After weeks of strong winds and waves battering the North Devon coast, this weekend was sunny and dry. It seemed that almost the whole village was out and about and making the most of the fair weather. I went down to Crow Point, a spit of sand marking the point where the rivers Taw and Torridge meet the Atlantic.
This is the southern tip of Braunton Burrows , a massive sand dune system and Britain’s first Unesco Biosphere Reserve. Crow Point has always been vulnerable to storms, but in the mid 50s tons of huge boulders were brought in to help form a strong defence. Over the years these have formed the base of an unbroken line of grass-topped dunes; that is until this month.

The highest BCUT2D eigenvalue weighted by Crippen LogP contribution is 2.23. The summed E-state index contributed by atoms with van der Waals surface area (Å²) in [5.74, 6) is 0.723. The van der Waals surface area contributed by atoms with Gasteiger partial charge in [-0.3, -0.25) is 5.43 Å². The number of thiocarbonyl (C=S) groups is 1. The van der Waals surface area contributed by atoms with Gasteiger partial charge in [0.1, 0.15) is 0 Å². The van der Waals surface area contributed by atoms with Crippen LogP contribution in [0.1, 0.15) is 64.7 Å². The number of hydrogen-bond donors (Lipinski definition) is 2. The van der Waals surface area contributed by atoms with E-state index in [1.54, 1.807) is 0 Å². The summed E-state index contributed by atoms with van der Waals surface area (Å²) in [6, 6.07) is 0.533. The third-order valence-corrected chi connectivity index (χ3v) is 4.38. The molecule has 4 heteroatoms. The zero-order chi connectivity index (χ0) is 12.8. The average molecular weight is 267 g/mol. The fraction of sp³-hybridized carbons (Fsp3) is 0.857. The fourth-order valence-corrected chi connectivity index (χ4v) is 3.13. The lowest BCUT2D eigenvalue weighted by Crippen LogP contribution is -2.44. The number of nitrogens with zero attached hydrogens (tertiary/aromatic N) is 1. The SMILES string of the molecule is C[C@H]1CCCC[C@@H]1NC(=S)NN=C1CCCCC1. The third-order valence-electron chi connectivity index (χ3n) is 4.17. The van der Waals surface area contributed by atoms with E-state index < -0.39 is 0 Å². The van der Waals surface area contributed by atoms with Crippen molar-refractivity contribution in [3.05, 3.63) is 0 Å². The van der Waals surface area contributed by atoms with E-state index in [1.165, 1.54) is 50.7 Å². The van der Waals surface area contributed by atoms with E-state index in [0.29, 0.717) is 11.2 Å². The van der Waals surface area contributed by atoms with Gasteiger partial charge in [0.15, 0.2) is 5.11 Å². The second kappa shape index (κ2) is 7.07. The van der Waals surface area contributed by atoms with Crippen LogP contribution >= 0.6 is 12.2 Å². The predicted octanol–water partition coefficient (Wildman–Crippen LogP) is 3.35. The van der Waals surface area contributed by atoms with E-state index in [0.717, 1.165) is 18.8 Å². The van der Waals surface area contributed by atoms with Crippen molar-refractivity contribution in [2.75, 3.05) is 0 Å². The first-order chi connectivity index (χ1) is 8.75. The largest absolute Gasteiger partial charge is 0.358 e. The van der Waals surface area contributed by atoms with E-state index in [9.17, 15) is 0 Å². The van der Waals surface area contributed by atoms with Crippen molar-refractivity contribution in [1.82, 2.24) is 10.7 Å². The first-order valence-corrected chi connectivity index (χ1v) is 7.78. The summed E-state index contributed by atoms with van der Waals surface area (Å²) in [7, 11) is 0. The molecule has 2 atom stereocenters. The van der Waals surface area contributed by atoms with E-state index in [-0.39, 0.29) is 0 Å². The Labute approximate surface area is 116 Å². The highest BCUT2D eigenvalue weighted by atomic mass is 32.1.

Over the past decade I have witnessed some erosion of a section of the dunes, but today I saw for myself the devastating damage caused by a series of storms which the whole country has endured in the first few weeks of 2014. One section of the dunes, maybe 300m long, has completely disappeared exposing a row of boulders. I have no idea of the probability of a new dune forming; I suspect it is a no-hoper. The dunes are populated by a tough grass called marram, and without that any man-made construct will not last; it will be washed and blown away. So now the very end of the sand dune spit, home to Trinity solar-powered lighthouse, is an island at hightide. click on pic to view large